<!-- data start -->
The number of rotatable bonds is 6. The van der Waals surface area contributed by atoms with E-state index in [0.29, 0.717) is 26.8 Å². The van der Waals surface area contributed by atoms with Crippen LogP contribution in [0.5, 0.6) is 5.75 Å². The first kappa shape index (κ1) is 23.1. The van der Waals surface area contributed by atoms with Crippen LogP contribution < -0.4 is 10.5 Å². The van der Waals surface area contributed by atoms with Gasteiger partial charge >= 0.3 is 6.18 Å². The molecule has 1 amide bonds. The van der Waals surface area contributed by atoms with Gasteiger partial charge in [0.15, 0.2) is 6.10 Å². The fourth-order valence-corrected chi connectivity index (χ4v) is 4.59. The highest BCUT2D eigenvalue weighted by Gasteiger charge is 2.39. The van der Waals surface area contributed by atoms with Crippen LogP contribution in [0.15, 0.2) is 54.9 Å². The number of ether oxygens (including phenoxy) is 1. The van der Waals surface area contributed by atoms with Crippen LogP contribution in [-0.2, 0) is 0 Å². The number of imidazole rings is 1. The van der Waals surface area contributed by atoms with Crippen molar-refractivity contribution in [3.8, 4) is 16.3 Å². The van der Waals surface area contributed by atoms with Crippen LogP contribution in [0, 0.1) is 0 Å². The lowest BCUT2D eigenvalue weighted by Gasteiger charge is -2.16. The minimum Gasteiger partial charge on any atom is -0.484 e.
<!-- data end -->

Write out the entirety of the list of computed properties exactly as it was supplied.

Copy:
The number of rotatable bonds is 6. The van der Waals surface area contributed by atoms with E-state index in [0.29, 0.717) is 26.8 Å². The van der Waals surface area contributed by atoms with Crippen LogP contribution in [0.5, 0.6) is 5.75 Å². The first kappa shape index (κ1) is 23.1. The van der Waals surface area contributed by atoms with Crippen LogP contribution < -0.4 is 10.5 Å². The van der Waals surface area contributed by atoms with Gasteiger partial charge >= 0.3 is 6.18 Å². The molecule has 1 amide bonds. The van der Waals surface area contributed by atoms with Gasteiger partial charge in [0.15, 0.2) is 6.10 Å². The fourth-order valence-corrected chi connectivity index (χ4v) is 4.59. The highest BCUT2D eigenvalue weighted by Gasteiger charge is 2.39. The van der Waals surface area contributed by atoms with Crippen LogP contribution in [0.15, 0.2) is 54.9 Å². The number of ether oxygens (including phenoxy) is 1. The van der Waals surface area contributed by atoms with Crippen LogP contribution in [-0.2, 0) is 0 Å². The number of imidazole rings is 1. The van der Waals surface area contributed by atoms with Crippen molar-refractivity contribution in [3.8, 4) is 16.3 Å². The van der Waals surface area contributed by atoms with Crippen LogP contribution in [0, 0.1) is 0 Å². The lowest BCUT2D eigenvalue weighted by Gasteiger charge is -2.16. The minimum Gasteiger partial charge on any atom is -0.484 e.